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British Heart Foundation
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Any others with microvascular angina?

I had an angiogram on Monday. Main arteries pretty clear, so the diagnosis is microvascular angina. I don't get any chest pain, only out of breath when exerting myself. My stress echo showed "global ischaemia". Thank goodness I only heard that description after the angiogram or it would have freaked me out completely!

I can't find much info about microvascular angina. It doesn't seem to be well understood? Has anybody here got it or know where I can find out more.

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Hi Dunestar,

I live with coronary vasospastic angina

My small and large blood vessels are effected. Microvascular angina and Coronary artery spasms. I also experience migraine and Raynauds phenomenon all related to the spasms in my blood vessels.

Microvascular angina is poorly understood and recognised and the treatment is by trial and error. I hope you have access to a Cardiologist who is willing to work with you to help achieve the treatment that can help you with your breathlessness on exertion.

Prof Colin Berry's and his Team's research about Microvascular angina and vasospastic angina CorMicA was published last week and there is finally a growing awareness of MVA and Vasospastic angina.

You may find this information from the BHF helpful. The MVA leaflet was updated last year with input from Prof Colin Berry and a patient with a lived experience of MVA.

bhf.org.uk/informationsuppo...

bhf.org.uk/informationsuppo...

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Hi, there are a few if us around and there is a very good support structure but not here!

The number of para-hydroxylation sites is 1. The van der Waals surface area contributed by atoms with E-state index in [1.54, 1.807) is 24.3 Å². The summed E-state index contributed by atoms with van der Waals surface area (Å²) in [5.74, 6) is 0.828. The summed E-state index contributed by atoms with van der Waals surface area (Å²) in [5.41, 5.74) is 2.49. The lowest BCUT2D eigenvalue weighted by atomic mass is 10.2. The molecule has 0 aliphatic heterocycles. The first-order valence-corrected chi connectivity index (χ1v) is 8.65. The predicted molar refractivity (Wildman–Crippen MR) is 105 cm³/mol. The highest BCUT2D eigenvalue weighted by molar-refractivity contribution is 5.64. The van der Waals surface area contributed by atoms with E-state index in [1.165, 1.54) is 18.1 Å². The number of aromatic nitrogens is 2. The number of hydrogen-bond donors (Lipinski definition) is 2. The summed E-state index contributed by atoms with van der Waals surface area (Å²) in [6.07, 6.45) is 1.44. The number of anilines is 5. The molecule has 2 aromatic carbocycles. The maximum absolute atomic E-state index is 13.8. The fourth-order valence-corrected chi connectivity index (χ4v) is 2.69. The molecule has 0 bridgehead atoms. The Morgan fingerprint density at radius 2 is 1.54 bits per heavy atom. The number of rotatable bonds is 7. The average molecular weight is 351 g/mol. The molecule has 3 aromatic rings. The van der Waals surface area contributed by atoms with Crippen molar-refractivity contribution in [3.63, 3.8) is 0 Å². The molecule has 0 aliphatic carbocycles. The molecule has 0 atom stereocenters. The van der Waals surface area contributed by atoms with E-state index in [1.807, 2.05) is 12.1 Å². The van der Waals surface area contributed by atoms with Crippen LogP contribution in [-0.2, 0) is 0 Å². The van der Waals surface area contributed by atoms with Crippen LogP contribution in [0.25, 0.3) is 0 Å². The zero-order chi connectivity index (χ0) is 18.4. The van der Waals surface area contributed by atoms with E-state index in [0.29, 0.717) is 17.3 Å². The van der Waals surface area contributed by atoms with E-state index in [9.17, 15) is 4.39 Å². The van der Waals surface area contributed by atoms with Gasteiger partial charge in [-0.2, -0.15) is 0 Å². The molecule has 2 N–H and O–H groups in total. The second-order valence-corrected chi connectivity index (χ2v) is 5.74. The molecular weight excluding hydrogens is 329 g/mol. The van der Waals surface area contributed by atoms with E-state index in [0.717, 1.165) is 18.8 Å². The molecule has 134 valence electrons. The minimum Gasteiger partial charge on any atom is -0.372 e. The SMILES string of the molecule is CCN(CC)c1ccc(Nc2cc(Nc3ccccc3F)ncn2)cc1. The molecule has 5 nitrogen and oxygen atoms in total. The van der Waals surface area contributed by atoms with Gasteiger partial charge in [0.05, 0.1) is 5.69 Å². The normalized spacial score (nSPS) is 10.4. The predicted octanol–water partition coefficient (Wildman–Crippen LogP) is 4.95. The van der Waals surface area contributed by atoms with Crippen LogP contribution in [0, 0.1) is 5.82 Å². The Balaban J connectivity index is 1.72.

The BHF admit that they are out of date but updating is taking a long time.

In the mean time there is a good face book group called Prinzemetal angina. It all gets complicated with the name of the disease changing with each Doc and sometimes with each patient.

Because its face book we all use our real names and where we live, a little less clock and hidden symptoms

See you there Kelvin

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Printzmetal/ Variant/ Vasospastic angina is more accurately named as Coronary artery spasm as it effects the large blood vessels or Coronary Arteries.

Microvascular angina affects the small or microvessels hence the different names.

They are not the same condition however they can be due to spasms in the blood vessels but not always. The treatment is different so the distinction is important.

Some individuals do have both usually diagnosed by a specialised angiogram that uses a chemical acytelcholine injected into the blood vessels this will cause the blood vessels to go into spasm. This is seen on the angiogram pictures, ECG changes and the person feels their usuall chest pain.

At present very few centres offer this test and a very few of us have had our diagnosis confirmed this way.

Many people on this site choose not to use their real names it allows them to discuss confidential information in a safe way and I hope this is something that is respected nobody is hiding anything.

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please leave your beef with me outside others posts. But what it does reflect is the BHF's problems with anything outside blow it, put a spring in or bypass it.

please tell people that you are one of the BHF's patient representatives with in your posts

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Thank you Milkfairy,